Why do we need Shorâ€™s algorithm? As you already understood, it allows us to factorize numbers. It allows you to factorize very large numbers, and it does it really quickly. And the modern methods of cryptography are based, among other things, on the hypothesis that it is impossible to factorize numbers quickly. Some cryptographic methods are based on this assumption. In particular, the RSA method of asymmetric encryption, which is now used universally, is based on it. And if the quantum computer is large enough to implement the Shorâ€™s algorithm for arbitrarily large numbers to factorize them, then all cryptography based on this assumption will be immediately compromised. The same applies to the problem of discrete logarithmation. The Diffie-Hellman secret key exchange protocol is based on its practical unsolvability. Shor's algorithm with some modifications allows us to solve this problem, that is, compromises the Diffie-Hellman protocol. That is, two basic primitives of modern cryptography will be compromised. It's terrible.

The Shorâ€™s algorithm itself is quite complex, so that it can be explained orally. You need to read its description on your own and work through the source code of this lesson to obtain a deep understanding. Well, Iâ€™ll briefly explain how it works here.

Shorâ€™s quantum algorithm, in fact, consists of two parts — classical part and quantum part itself. During the classical phase, certain parameters of the algorithm are selected for the factorized number, and a quantum oracle is created. This is performed quickly using known formulas. The task of the classical part is to prepare everything that is necessary to run the quantum algorithm. If you remember the general scheme of the quantum computers work, then this will not be a discovery for you.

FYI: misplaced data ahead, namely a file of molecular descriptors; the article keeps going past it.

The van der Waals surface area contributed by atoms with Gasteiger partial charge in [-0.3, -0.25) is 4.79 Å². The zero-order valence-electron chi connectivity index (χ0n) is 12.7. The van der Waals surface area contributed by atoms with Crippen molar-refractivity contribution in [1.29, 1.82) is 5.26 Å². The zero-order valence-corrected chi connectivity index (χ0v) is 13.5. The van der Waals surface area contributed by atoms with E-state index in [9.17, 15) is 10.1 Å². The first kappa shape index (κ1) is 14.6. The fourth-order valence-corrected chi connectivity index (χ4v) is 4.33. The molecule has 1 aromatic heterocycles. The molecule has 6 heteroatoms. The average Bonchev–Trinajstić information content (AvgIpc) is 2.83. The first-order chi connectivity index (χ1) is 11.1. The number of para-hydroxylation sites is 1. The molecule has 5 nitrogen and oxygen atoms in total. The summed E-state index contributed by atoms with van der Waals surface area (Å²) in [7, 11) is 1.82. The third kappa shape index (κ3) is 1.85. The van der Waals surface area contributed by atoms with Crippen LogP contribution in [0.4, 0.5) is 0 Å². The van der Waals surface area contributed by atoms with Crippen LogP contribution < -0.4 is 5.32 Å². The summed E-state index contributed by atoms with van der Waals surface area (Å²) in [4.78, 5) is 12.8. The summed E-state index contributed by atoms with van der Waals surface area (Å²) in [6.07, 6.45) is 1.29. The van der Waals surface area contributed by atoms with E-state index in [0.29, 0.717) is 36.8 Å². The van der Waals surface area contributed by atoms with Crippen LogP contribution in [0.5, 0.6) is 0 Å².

When the parameters of the quantum algorithm are selected, it is launched. And it should be done several times on different ensembles of qubits, as we remember that quantum algorithms are often probabilistic. However, it can be done sequentially — as a result of the execution of the quantum part of the algorithm, factors of the number will be obtained, which can be multiplied and compared with the number itself. And if the result is unsatisfactory, that is, the required factors are not found, then the quantum part of the algorithm is started again. Actually, this is essence of NP-complete problems, which include the factorization problem - it is difficult to solve the problem, but it is very easy to verify the solution.